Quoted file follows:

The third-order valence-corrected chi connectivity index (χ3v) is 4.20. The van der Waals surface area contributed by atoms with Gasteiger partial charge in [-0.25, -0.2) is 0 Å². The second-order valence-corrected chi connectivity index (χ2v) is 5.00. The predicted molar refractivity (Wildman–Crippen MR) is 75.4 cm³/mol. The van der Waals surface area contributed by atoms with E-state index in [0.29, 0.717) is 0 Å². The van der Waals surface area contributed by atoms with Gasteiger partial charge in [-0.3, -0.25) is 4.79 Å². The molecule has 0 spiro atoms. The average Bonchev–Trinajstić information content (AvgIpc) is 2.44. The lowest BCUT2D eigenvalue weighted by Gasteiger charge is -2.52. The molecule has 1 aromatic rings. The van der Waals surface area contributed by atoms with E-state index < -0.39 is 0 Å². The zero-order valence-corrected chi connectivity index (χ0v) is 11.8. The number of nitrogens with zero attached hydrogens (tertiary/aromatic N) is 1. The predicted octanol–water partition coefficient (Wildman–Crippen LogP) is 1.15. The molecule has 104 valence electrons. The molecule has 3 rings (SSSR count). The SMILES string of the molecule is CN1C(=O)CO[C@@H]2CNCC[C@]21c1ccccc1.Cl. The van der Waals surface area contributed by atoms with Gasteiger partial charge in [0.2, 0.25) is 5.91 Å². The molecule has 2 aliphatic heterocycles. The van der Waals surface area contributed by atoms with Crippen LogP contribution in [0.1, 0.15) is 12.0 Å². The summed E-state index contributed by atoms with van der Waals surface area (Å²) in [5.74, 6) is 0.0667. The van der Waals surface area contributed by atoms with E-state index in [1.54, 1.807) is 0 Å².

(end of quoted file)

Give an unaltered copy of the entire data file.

The third-order valence-corrected chi connectivity index (χ3v) is 4.20. The van der Waals surface area contributed by atoms with Gasteiger partial charge in [-0.25, -0.2) is 0 Å². The second-order valence-corrected chi connectivity index (χ2v) is 5.00. The predicted molar refractivity (Wildman–Crippen MR) is 75.4 cm³/mol. The van der Waals surface area contributed by atoms with E-state index in [0.29, 0.717) is 0 Å². The van der Waals surface area contributed by atoms with Gasteiger partial charge in [-0.3, -0.25) is 4.79 Å². The molecule has 0 spiro atoms. The average Bonchev–Trinajstić information content (AvgIpc) is 2.44. The lowest BCUT2D eigenvalue weighted by Gasteiger charge is -2.52. The molecule has 1 aromatic rings. The van der Waals surface area contributed by atoms with E-state index < -0.39 is 0 Å². The zero-order valence-corrected chi connectivity index (χ0v) is 11.8. The number of nitrogens with zero attached hydrogens (tertiary/aromatic N) is 1. The predicted octanol–water partition coefficient (Wildman–Crippen LogP) is 1.15. The molecule has 104 valence electrons. The molecule has 3 rings (SSSR count). The SMILES string of the molecule is CN1C(=O)CO[C@@H]2CNCC[C@]21c1ccccc1.Cl. The van der Waals surface area contributed by atoms with Gasteiger partial charge in [0.2, 0.25) is 5.91 Å². The molecule has 2 aliphatic heterocycles. The van der Waals surface area contributed by atoms with Crippen LogP contribution in [0.1, 0.15) is 12.0 Å². The summed E-state index contributed by atoms with van der Waals surface area (Å²) in [5.74, 6) is 0.0667. The van der Waals surface area contributed by atoms with E-state index in [1.54, 1.807) is 0 Å².